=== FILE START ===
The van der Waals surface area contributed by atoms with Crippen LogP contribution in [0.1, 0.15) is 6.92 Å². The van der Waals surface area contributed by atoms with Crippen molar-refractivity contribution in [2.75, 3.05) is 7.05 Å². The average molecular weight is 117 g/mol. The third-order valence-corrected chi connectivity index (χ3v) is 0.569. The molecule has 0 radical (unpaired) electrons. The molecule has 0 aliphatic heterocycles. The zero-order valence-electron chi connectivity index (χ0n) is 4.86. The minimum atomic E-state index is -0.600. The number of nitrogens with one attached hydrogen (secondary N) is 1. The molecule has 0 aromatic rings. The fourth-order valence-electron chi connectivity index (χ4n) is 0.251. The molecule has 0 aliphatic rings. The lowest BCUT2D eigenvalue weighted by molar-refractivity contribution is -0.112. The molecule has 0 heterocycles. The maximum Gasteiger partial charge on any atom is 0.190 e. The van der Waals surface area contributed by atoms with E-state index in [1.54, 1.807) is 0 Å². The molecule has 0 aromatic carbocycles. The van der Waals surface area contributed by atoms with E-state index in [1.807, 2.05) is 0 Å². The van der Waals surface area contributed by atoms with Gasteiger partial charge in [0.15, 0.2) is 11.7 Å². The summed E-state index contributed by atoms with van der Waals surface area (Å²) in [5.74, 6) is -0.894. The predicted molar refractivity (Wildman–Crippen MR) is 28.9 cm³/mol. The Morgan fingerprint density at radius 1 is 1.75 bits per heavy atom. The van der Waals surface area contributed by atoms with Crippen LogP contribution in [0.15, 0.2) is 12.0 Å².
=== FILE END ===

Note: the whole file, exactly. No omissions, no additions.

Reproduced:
The van der Waals surface area contributed by atoms with Crippen LogP contribution in [0.1, 0.15) is 6.92 Å². The van der Waals surface area contributed by atoms with Crippen molar-refractivity contribution in [2.75, 3.05) is 7.05 Å². The average molecular weight is 117 g/mol. The third-order valence-corrected chi connectivity index (χ3v) is 0.569. The molecule has 0 radical (unpaired) electrons. The molecule has 0 aliphatic heterocycles. The zero-order valence-electron chi connectivity index (χ0n) is 4.86. The minimum atomic E-state index is -0.600. The number of nitrogens with one attached hydrogen (secondary N) is 1. The molecule has 0 aromatic rings. The fourth-order valence-electron chi connectivity index (χ4n) is 0.251. The molecule has 0 aliphatic rings. The lowest BCUT2D eigenvalue weighted by molar-refractivity contribution is -0.112. The molecule has 0 heterocycles. The maximum Gasteiger partial charge on any atom is 0.190 e. The van der Waals surface area contributed by atoms with E-state index in [1.54, 1.807) is 0 Å². The molecule has 0 aromatic carbocycles. The van der Waals surface area contributed by atoms with E-state index in [1.807, 2.05) is 0 Å². The van der Waals surface area contributed by atoms with Gasteiger partial charge in [0.15, 0.2) is 11.7 Å². The summed E-state index contributed by atoms with van der Waals surface area (Å²) in [5.74, 6) is -0.894. The predicted molar refractivity (Wildman–Crippen MR) is 28.9 cm³/mol. The Morgan fingerprint density at radius 1 is 1.75 bits per heavy atom. The van der Waals surface area contributed by atoms with Crippen LogP contribution in [0.15, 0.2) is 12.0 Å².